I am not a particular fan of JS or Angular, and I’m lucky enough not to *have to* have the same experience as others who are divided among loyalties, common efficiency patterns or the like. Yet I have had to make some impactful decisions about integrating front-end technology, templating, and systems integration. I get to review if I want a high-level language involved at all; as much as high-level languages have developed, so low-level languages make certain tasks do-able at practically bare-metal speeds. This was not really possible back in the day when JS was first establishing its identity. Back in the day it was uniquely useful, remember 1999 for those of you who were coding relevant apps back then. JS was browser-glue. Now that has changed, it’s usefulness has changed, and there are significant choices of implementation and even style.

    Whatever happens, it looks like JS is going the route of PHP: An industrial language which develops according to the needs of the masses. If you are elegant, elite, or you are employed by a business whose infrastructure leads you to *very little* JS; or your needs are such, you might have a specific strategy that leads you away from JS entirely, or you just might not be working on facing technologies… otherwise, you will have these important choices to make.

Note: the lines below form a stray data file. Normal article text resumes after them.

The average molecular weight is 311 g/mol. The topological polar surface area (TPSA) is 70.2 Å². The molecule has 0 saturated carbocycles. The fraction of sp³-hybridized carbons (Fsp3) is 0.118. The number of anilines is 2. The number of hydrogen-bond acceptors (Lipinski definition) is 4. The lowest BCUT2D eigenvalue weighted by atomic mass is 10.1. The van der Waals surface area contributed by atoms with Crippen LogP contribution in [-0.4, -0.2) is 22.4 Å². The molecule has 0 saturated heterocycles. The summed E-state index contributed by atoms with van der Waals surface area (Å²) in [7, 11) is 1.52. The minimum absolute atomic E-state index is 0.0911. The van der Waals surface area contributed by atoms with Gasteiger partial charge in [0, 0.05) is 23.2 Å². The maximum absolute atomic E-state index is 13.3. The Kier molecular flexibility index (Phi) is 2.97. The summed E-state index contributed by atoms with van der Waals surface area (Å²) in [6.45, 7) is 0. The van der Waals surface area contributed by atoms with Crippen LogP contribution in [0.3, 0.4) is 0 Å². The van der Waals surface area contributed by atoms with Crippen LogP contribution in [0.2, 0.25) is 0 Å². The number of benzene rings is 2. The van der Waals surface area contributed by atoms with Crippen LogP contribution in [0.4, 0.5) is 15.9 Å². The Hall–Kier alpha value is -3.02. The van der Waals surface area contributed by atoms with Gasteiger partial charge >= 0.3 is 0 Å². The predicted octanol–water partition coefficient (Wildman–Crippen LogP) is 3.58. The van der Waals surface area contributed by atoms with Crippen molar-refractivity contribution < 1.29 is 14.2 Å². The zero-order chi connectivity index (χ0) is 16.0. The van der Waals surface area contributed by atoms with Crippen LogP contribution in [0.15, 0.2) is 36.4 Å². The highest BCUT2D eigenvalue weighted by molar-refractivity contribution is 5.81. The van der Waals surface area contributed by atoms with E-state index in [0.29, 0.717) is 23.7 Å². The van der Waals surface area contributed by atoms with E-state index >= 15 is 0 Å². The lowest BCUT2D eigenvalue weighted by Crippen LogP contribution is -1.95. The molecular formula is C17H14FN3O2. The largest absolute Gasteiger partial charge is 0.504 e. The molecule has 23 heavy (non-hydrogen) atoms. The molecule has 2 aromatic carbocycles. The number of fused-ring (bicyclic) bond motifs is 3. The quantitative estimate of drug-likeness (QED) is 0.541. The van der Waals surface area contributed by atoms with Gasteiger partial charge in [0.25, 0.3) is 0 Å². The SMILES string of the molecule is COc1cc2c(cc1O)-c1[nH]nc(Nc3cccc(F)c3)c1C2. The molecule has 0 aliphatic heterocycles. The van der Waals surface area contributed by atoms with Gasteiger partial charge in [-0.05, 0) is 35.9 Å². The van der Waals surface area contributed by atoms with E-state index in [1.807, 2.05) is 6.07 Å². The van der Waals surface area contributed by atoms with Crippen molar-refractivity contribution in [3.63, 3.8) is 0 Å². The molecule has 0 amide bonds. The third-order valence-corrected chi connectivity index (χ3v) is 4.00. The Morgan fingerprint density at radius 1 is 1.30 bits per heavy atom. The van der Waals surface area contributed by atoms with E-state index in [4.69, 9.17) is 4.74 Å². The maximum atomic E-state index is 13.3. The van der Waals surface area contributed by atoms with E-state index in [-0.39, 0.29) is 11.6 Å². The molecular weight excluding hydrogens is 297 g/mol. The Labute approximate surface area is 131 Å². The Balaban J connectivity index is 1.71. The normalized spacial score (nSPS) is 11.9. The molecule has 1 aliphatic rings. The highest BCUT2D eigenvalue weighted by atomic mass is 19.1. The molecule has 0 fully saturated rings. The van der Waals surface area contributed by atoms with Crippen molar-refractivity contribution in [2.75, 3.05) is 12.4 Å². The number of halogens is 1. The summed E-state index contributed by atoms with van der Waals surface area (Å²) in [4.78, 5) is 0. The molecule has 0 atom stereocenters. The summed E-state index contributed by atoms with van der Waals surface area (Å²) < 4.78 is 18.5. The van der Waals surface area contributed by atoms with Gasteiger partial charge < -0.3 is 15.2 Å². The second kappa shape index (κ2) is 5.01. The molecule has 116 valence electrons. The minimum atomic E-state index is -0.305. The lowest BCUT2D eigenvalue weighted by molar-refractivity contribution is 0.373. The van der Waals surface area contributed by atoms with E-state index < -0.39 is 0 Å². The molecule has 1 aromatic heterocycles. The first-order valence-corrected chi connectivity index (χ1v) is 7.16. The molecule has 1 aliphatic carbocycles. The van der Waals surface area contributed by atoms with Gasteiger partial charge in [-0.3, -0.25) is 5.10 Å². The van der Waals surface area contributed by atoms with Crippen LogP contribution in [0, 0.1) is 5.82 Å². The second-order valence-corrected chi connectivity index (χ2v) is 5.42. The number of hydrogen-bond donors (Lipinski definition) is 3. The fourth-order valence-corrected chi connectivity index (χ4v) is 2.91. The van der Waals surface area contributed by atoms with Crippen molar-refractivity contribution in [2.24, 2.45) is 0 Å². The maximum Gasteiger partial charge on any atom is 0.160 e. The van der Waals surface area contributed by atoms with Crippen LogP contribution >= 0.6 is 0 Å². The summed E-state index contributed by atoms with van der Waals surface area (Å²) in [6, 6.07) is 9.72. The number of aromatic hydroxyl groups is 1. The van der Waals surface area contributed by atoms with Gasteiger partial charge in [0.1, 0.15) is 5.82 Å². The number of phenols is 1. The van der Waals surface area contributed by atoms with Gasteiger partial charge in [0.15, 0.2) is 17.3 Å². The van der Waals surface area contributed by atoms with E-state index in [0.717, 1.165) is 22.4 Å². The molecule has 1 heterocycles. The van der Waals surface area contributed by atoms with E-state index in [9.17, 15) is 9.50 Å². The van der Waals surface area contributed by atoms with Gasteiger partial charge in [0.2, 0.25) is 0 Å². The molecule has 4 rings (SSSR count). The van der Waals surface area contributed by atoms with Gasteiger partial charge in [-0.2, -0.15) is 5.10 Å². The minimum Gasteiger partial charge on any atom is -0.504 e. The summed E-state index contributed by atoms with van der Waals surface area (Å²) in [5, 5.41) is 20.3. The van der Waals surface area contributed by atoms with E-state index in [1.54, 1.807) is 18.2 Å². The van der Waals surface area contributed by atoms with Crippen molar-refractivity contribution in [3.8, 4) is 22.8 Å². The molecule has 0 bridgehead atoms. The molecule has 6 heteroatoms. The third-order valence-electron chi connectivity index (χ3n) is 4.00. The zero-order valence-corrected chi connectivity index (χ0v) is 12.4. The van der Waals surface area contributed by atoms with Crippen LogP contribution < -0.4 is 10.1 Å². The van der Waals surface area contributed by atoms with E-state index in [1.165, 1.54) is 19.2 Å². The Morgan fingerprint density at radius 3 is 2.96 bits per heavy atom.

Yes, in an industrial fashion I would prefer everyone to experience a similar framework and be able to use their brain-cpu-cycles for creating awesomeness rather than learning a new API every year; on the other hand, my needs for web applications and interfaces (systems integration), and the needs of the businesses I serve are so varied that I think it impossible to serve everyone well with one framework.

    The bottom line is that I am pleased Angular has made its stand. After all, you know what they stand for, opinions and all.

  • Farhad

    VueJS for small- & mid-size, React+Redux for mid- & large-size apps. Basta 🙂

  • brownieboy